He didn’t die in a Civil War battle, but a battle of another sort, the story of which has been pieced together by the joint efforts of my sister the genealogist and me.

Adolph Redick was born in Posen (then in Prussia) in 1827. A stonemason (I guess this is related to the usual theme of this blog!), he emigrated with his wife Christina to Chicago sometime around 1860.

In 1864, Adolph’s friend John Stubenbeck encouraged him to enlist in the 51st Illinois Volunteer Infantry, Company K. (That’s a picture of some of the men of the 51st Illinois, Company K, at…

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Gargoyles in the news

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Woman killed by falling gargoyle

A 34-year-old woman was killed when she was struck by a piece of a stone gargoyle that fell from a Chicago church in early September. Sarah Bean, 34, was a mother of two and a medical technician at a local hospital. Lance Johnson, her fiance, has filed a wrongful death lawsuit seeking more than $100,000 in damages, according to a story in the Chicago Sun-Times. He and Bean were going to lunch when she was hit.

An annual inspection of the Second Presbyterian Church, at 19th Street and Michigan Avenue, was planned for later this year, the Sun-Times story said. City inspectors visited the church most recently in October 2013 for a “minor inspection,” but a 2011 city-ordered structural engineering report noted problems but no “imminently hazardous conditions” at the church which is more than 100 years old. The church subsequently passed inspections in early 2012 and 2013.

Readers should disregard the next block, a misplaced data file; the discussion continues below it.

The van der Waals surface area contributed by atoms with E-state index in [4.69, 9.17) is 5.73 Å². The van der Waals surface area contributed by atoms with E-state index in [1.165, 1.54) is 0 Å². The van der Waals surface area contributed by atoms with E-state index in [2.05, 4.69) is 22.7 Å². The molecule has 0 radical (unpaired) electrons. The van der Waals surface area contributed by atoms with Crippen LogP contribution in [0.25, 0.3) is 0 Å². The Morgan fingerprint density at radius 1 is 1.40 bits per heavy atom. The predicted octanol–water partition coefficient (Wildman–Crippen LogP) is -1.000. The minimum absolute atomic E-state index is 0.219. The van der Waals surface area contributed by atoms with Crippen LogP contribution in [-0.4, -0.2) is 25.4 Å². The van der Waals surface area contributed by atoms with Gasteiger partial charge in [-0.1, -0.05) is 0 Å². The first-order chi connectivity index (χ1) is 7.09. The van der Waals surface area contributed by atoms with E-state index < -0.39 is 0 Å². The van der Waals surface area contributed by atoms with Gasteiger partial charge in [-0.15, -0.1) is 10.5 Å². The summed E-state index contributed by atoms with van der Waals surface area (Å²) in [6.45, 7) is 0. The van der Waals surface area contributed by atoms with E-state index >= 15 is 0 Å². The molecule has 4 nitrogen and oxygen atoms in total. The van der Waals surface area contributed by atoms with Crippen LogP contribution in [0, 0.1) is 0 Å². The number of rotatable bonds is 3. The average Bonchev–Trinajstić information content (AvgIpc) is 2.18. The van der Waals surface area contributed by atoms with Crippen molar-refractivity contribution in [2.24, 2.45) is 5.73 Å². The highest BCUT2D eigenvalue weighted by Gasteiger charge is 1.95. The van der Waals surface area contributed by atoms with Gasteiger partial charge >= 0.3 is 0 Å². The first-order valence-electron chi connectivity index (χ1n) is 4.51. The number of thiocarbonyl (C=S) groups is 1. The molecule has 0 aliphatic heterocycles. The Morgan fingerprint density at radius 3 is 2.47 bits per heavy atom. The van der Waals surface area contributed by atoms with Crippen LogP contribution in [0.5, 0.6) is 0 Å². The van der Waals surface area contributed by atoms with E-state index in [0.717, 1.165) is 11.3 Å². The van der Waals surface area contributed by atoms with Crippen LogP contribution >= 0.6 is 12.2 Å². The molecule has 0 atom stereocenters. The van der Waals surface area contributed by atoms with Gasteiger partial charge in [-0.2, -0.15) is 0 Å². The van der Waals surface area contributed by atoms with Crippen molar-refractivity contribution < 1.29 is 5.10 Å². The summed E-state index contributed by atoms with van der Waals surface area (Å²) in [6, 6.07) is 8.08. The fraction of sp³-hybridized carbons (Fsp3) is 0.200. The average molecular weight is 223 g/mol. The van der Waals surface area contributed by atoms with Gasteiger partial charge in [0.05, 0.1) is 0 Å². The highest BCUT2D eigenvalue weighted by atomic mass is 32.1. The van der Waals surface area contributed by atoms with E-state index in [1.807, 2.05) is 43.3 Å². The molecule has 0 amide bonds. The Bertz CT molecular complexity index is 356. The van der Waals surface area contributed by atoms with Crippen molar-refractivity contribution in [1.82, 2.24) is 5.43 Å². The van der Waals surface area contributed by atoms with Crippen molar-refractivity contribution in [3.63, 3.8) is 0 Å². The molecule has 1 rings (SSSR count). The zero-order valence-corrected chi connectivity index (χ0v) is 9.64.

Philly gargoyles make annual appearance

Credit: Krystle Marcellus/Eastern State Penitentiary

Credit: Krystle Marcellus/Eastern State Penitentiary

Earlier this month, two 300-lb. gargoyles were raised to the top of the facade of the abandoned Eastern State Penitentiary in Philadelphia. The gargoyles – Frank and Carson – are brought out to help … celebrate? … “Terror Behind the Walls,” called the largest haunted house in the U.S., which is running this year from 19 Sept. through 8 Nov. The event has been held since 1991.

Frank and Carson were designed and built specifically for Eastern State Penitentiary by Creative Visions in St. Louis.

Credit: Krystle Marcellus/Eastern State Penitentiary

Credit: Krystle Marcellus/Eastern State Penitentiary

Proceeds from admissions go to the operation and preservation of the 19th-century prison, which is National Historic Landmark, according to its website.

Eastern State Penitentiary at night • Credit: Sean Kelley/Eastern State Penitentiary

Eastern State Penitentiary at night • Credit: Sean Kelley/Eastern State Penitentiary

 

Syracuse residents urged to look up

David Lassman, a writer-photographer at syracuse.com, the website of The Post-Standard newspaper, recently urged people to look up and take notice of the “interesting stone images” on the New York city’s many 19th- and early 20th-century buildings. He posted nearly 30 photos of gargoyles (“a weird feature not seen in today’s architecture”), “classical statues” and other faces watching over the them.